John Harwood

Knocking on Heaven’s Door

Near-Death Experiences: Understanding Visions of the Afterlife

By John Martin Fischer & Benjamin Mitchell-Yellin

Oxford University Press 191pp £16.99 order from our bookshop

Afterlife: A History of Life after Death

By Philip C Almond

I B Tauris 236pp £25 order from our bookshop

Since Raymond Moody first categorised the phenomenon in Life after Life (1975), near-death experiences (NDEs) have become a staple of mass-market publishing. In one common variant, the protagonist (male in all of the examples considered here) finds himself floating above an operating table, looking down on his unconscious body as a medical team struggles to save him. Then he moves on upward, often through a dark tunnel, before emerging into radiant light to be greeted by deceased relations and/or angelic beings. He is told he can choose whether to stay or return, and reluctantly decides to resume his earthly life.

The physiological causes may include a protective rush of endorphins to the brain in extremis (a NDE can be induced with an injection of ketamine), which perhaps explains why the experience is prototypically benign; nobody, as far as I know, has reported a descent into hell and torment. Like lucid dreams, notably dreams of flying, they seem to occur very close to the threshold of consciousness; hence the sensation of falling back into the body at the instant of waking, and the lasting impression they leave. Many people have said that their fear of death remains markedly diminished years after an NDE. But while Moody, despite the implications of his book’s title, insisted that NDEs were entirely subjective, later authors have claimed them as direct revelation.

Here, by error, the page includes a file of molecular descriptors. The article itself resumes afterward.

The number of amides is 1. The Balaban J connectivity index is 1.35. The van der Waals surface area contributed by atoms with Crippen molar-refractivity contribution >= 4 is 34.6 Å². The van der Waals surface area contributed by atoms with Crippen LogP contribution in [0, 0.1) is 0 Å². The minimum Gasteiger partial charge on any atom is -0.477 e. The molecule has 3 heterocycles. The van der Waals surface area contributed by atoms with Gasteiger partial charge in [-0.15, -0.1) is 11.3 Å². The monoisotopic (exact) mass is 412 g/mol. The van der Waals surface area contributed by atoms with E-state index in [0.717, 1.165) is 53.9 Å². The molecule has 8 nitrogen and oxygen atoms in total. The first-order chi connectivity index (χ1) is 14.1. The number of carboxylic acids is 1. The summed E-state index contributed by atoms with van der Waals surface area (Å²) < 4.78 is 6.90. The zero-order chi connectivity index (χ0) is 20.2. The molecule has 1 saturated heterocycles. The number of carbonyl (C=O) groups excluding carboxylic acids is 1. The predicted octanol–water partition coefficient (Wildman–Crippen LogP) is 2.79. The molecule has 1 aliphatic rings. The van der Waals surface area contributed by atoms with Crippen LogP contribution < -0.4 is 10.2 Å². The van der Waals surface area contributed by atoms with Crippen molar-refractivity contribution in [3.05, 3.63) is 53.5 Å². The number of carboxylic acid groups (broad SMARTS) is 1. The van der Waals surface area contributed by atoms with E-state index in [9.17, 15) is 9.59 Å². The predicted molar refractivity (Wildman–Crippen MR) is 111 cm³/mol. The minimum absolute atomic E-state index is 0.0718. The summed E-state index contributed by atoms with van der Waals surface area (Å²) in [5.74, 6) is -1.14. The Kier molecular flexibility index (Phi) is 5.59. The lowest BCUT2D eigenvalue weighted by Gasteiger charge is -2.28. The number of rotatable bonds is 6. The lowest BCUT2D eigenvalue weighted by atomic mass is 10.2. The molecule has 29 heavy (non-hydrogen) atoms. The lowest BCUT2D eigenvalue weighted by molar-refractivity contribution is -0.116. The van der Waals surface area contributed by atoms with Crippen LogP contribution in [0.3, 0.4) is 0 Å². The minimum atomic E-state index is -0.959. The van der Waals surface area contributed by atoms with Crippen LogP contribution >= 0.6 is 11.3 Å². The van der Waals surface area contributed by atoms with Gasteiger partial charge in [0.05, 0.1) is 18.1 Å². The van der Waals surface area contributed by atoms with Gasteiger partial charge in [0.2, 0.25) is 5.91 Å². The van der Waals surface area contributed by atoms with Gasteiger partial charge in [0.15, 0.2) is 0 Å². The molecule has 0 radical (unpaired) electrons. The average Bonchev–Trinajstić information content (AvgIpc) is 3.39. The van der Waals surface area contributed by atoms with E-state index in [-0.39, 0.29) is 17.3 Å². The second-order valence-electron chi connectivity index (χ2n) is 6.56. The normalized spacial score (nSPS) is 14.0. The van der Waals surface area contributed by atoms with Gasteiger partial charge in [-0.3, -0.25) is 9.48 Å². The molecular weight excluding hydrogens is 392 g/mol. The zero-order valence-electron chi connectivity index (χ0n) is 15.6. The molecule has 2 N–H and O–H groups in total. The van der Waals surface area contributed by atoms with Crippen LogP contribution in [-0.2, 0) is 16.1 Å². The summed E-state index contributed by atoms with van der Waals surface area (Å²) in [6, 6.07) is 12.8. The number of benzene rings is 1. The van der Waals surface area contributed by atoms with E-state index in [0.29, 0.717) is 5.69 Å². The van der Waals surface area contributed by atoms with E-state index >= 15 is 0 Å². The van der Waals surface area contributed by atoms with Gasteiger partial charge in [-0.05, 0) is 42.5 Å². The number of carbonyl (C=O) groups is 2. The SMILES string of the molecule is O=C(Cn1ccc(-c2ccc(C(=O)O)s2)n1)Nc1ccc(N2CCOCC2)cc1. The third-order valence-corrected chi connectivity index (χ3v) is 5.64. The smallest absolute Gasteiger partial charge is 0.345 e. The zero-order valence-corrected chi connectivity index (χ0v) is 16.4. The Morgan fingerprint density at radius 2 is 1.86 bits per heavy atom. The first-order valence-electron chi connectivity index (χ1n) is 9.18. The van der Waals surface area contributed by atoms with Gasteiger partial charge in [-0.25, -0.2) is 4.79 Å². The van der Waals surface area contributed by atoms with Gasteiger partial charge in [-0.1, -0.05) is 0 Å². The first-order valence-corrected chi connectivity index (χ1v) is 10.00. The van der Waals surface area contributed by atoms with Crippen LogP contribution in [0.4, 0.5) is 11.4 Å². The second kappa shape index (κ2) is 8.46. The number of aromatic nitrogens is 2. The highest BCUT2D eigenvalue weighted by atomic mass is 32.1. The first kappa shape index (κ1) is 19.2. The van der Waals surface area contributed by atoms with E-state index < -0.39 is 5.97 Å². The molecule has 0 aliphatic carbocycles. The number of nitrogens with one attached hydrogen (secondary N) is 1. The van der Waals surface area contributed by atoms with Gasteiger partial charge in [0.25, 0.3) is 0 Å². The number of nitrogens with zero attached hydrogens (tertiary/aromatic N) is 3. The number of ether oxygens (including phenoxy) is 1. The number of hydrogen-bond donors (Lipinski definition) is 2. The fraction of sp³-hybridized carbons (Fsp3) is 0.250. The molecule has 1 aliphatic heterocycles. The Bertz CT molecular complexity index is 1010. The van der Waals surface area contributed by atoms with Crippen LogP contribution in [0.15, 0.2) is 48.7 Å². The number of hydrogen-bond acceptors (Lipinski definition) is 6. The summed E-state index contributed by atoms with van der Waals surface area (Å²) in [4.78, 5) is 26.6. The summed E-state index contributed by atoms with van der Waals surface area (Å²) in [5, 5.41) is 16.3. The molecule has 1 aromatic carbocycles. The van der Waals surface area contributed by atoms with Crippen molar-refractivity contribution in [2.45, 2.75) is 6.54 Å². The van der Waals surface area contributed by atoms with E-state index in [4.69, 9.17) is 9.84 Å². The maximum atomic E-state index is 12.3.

Subscribe to read the full article


University of Chicago Press

Follow Literary Review on Twitter

  • Last Tweets

    • ‘Not everyone knows what it is to have your father’s rival’s penis inches from your nose’. Ian McEwan in a Nutshell ,
    • RT : I've got approx. 100 copies of from early 1990s-2000s to give away (most w/ covers).… ,
    • 'I Contain Multitudes is popular science writing at its best.' Wendy Moore is fascinated by a study on microbes ,
    • 'Costume of the life force? Words fail.' Germaine Greer on an ode to the condom ,
    • It's Write on Kew for the next four days. There are free copies of Literary Review about; why not dip your toe into the magazine?,
    • Which sci-fi author time-travelled to ancient Rome and lived a parallel life a persecuted Christian named Thomas? ,
    • You can pick up free copies of Literary Review at Write On Kew, which begins tomorrow. Fill your boots (with magazines).,